We don’t have those old school, local heroes anymore. It used to be that someone gets a shot at a dream or does something fantastic, a city took pride in that. They adopted that person and they became a source of pride. With the internet, they’re now in front of us for 24 hours and then they’re out of our memory. But, back in the day, those local icons would never have to buy themselves a drink in their town again.
Chuck Wepner was one of those guys.
Liev Schreiber plays Chuck, a brawler and the pride of Bayonne, New Jersey. When the film starts out, he’s looking for a job. It’s 1975, he was the 8th ranked boxer in the world(!) but still needed to feed his family. He finds a job as a liquor salesman and uses his mini-fame to pump up the sales… and it also helps with the ladies, which is wife, Phyllis (Elisabeth Moss), isn’t too happy about.
When his manager, Al (Ron Perlman), gets a call out of the blue to fight Muhammad Ali for a chance at the heavyweight title, things are quickly about to change. He goes toe-to-toe with Ali, lasting the whole fight and becomes such an inspiration that Sylvester Stallone bases his film, Rocky, on his story. Things are sure to get better.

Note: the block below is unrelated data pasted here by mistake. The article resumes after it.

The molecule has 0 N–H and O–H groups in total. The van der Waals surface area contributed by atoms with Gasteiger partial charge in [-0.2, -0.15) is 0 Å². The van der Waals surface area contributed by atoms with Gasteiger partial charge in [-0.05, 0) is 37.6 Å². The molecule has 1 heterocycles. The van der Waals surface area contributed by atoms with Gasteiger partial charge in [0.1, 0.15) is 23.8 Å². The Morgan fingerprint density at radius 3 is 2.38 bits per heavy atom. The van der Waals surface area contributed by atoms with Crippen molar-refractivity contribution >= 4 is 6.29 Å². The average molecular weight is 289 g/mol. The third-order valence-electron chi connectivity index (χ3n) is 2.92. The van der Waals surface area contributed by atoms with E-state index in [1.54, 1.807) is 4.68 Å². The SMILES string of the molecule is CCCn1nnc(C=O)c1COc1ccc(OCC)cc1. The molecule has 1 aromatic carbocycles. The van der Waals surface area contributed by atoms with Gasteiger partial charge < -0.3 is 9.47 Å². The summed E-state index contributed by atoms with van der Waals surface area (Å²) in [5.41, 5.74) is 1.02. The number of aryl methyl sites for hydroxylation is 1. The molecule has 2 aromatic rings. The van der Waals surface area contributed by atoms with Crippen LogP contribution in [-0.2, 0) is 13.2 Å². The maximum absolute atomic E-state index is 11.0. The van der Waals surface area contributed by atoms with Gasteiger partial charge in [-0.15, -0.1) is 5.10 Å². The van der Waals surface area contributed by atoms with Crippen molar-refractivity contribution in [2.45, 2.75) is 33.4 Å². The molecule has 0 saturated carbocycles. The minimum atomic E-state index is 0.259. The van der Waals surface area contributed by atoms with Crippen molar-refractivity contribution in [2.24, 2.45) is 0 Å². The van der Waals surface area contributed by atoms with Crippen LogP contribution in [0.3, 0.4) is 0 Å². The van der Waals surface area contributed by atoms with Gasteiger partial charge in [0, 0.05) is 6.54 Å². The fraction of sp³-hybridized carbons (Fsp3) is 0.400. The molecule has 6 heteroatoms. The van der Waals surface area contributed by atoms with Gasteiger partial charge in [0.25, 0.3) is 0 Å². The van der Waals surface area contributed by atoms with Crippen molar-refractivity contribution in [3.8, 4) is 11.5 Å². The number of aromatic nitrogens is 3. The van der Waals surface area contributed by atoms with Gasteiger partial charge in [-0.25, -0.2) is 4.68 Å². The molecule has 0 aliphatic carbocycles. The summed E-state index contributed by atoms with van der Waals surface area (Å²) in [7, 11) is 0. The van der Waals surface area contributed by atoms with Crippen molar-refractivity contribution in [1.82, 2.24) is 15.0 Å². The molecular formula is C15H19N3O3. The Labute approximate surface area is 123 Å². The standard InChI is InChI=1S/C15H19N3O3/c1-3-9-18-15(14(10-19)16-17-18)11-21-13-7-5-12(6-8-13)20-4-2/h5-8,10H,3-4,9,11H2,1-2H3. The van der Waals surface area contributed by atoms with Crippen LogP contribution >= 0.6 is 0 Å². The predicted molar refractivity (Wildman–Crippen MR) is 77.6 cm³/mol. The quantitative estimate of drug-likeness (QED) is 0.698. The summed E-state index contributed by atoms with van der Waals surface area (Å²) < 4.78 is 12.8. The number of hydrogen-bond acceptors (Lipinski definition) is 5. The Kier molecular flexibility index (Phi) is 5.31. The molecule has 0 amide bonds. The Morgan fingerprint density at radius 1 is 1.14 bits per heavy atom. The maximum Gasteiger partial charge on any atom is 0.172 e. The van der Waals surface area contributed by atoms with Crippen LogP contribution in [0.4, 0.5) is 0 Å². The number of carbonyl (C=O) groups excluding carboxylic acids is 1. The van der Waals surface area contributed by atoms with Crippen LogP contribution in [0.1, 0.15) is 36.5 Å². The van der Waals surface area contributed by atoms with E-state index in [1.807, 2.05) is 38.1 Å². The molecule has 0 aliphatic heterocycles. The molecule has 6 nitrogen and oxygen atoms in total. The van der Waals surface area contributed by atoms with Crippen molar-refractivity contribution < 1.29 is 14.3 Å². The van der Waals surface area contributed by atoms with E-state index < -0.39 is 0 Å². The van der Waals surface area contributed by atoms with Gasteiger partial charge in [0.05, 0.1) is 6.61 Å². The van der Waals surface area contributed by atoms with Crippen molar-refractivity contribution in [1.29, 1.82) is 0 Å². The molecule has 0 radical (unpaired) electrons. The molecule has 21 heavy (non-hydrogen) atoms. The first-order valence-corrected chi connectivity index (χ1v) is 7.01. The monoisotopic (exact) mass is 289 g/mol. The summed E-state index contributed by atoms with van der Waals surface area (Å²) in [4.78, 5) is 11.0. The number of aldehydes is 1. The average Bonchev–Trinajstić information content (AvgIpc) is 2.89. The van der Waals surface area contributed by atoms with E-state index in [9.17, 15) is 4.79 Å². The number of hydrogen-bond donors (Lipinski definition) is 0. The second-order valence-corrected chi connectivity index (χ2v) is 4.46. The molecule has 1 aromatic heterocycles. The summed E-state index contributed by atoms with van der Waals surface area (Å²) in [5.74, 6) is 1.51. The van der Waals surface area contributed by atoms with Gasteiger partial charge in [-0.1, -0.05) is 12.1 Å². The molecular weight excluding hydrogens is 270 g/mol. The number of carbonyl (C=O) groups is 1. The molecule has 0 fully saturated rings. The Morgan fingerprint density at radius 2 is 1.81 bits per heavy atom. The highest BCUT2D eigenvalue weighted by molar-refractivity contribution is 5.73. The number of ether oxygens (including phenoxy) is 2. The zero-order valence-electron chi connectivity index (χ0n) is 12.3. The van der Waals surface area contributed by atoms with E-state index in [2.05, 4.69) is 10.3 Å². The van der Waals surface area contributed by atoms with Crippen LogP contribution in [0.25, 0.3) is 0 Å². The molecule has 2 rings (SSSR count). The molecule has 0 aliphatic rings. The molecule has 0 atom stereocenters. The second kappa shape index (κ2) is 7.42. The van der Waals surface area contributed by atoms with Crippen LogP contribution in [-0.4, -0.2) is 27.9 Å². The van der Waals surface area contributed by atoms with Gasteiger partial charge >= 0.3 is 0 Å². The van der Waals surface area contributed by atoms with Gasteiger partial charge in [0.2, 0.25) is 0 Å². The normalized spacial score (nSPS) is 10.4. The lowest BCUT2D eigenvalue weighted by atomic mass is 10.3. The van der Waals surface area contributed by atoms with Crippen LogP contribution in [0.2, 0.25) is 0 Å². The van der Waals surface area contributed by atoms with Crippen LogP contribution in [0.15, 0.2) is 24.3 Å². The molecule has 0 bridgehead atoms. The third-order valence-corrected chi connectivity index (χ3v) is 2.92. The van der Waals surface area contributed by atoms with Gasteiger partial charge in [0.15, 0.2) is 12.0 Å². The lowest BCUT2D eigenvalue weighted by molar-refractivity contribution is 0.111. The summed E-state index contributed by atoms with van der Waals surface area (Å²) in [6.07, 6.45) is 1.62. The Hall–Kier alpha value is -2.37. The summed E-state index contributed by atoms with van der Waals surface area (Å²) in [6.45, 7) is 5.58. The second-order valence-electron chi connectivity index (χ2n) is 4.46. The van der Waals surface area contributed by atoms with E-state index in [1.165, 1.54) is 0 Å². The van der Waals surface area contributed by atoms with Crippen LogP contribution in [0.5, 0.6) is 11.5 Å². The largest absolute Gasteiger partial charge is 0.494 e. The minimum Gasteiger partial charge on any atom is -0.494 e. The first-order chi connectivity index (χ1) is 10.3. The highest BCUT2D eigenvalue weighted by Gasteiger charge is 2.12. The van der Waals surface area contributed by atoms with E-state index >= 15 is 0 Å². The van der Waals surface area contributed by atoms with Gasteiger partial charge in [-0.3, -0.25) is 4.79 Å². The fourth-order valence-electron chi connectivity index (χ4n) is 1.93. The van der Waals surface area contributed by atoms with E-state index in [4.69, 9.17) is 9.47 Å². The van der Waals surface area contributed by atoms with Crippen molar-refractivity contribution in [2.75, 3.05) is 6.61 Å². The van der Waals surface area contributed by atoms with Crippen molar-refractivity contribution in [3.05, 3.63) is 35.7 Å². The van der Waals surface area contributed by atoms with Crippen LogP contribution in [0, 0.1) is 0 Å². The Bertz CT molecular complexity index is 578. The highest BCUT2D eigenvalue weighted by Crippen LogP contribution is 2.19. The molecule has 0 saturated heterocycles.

Nope. That was his shot. No more offers come in and he’s back to struggling. You never feel sorry for Chuck though. Schreiber has a way of playing him that you know he’s somehow going to turn out OK. Despite all of the craziness and his downhill slide – the drugs, arrest and booze – in the end, you feel (hope?) that he’ll be fine and you never stop rooting for him.
Directed by Philippe Falardeau and written by Jeff Feuerzeig, Jerry Stahl, Michael Cristofer, and Schreiber, Chuck isn’t a sad take on a forgotten story. It’s about the insanity of the American dream and what one person does to sustain that fleeting moment of stardom.
The film also stars Naomi Watts, Jim Gaffigan, Michael Rapaport and Jason Jones.